Nationalism can be both “repressive” and “emancipatory” according to Painter and Jeffrey, in their introduction to this interesting concept. Nationalism is this idea of a shared cultural identity, based in common values and a shared history. Nationalism brings people together but is also causes fractures and infighting, it is fascinating how it can be so bipolar.
The authors bring up three perspectives on nationalism; primordial, modernist, and ethno-symbolist. The primordial perspective seeks to separate people based on their lineage, more or less. If you are born to two ethnic German parents then you are born into the German nation, this was seen first hand in Nazi Germany where Hitler tried to unite and create a perfect “Aryan Nation.” The ethno-symbolist perspective is similar to the primordial perspective, in this perspective a nation is based on a shared ethnic identity but a member does not have to be born into the nation, to belong to it. Someone who speaks Arabic, adopts Islam or Eastern Christianity and embraces Arabic culture might not have been born an Arab, but they might now belong to that group under the ethno-symbolist point of view. Also under ethno-symbolism, two related cultures might share a common nation. Uralic ethnic groups for instance, like Estonians, Mordvins, Finns and others share similar languages and a shared history of subjugation. These groups might view each other as being a part of a shared nation, despite their subtle differences. The Modernist perspective believes that the idea of a nation is directly related to the state, and that a nation cannot exist without a sovereign state. Unified states breed a collectivist mentality (a national identity perhaps) despite their being sub-cultures within a nation.
Today the idea of nationhood is very intertwined with having territory, and being “a state”. Nationalist movements seek greater autonomy for members of their perceived “nations”, the situation in Yugoslavia is a good example of this. The breakup of the Soviet Union can be seen as another instance in which different nations formed as the result of a major political change. Nationalism is ultimately a “political strategy”, used to unite people and press social change into action. This idea makes sense in the instance of Yugoslavia, and other nationalist movements where people have attempted or are attempting to establish a state for their people. Inflaming pride, and finding common issues amongst people can create unity, and in turn this unity can help a nation establish itself within the greater global political context.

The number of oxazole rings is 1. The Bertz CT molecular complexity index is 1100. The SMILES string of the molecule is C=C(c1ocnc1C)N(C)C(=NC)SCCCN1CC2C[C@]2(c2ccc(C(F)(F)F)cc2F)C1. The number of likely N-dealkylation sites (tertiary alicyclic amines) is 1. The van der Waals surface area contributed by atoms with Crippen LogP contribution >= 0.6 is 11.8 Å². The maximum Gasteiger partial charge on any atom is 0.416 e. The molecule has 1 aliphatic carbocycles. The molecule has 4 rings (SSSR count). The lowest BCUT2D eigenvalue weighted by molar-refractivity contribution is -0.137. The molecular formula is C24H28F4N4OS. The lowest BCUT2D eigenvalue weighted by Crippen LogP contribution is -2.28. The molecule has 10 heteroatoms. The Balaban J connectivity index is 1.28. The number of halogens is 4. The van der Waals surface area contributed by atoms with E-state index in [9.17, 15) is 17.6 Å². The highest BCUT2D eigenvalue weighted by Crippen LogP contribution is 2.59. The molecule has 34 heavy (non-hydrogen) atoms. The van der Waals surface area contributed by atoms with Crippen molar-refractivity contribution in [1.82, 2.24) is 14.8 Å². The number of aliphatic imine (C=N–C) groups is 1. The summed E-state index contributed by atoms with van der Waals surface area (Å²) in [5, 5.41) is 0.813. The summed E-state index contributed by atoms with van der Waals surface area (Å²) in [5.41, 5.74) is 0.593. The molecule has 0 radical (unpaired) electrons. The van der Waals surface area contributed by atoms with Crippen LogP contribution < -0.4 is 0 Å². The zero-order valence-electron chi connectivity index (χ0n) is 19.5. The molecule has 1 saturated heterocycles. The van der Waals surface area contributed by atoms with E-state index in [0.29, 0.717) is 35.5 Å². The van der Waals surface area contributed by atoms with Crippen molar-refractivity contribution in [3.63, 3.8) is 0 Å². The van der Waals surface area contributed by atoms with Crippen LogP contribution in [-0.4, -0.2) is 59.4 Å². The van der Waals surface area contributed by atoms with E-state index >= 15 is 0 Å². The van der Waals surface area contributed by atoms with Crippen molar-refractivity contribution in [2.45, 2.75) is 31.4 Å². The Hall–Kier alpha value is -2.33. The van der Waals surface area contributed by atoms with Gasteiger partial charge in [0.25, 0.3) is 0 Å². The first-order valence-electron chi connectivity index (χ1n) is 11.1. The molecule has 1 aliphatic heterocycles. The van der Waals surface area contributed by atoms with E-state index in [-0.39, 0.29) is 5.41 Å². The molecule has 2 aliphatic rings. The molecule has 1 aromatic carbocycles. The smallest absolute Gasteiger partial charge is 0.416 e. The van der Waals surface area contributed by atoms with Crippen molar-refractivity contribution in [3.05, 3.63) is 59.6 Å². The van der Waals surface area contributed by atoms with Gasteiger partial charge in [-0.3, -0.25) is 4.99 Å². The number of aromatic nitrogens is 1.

On a smaller scale is regionalism. Regionalism in many ways deals with the relationships between smaller territories where people share common values and identities, and the state in which they are part of. The identity of a region is in many ways shaped by its state, the book brings up the Basque region of Iberia as an example of region-state relations. In Spain, Basque separatists are very hostile towards the Spanish government due to a feeling of repression and subjugation. In France, the Basque people are more passive and have a better relation with their state, yet the people still have the same cultural identity as their neighbors to the South. Regional identities may differ depending on location, but national identities can span multiple borders. Armenians in Armenia have a different regional identity then Armenians in Georgia for instance, but both share a common Armenian nation. Cubans in Cuba, and Cubans in Florida likewise exist under very different political circumstances but both groups have a sense of nationalism and pride in their culture.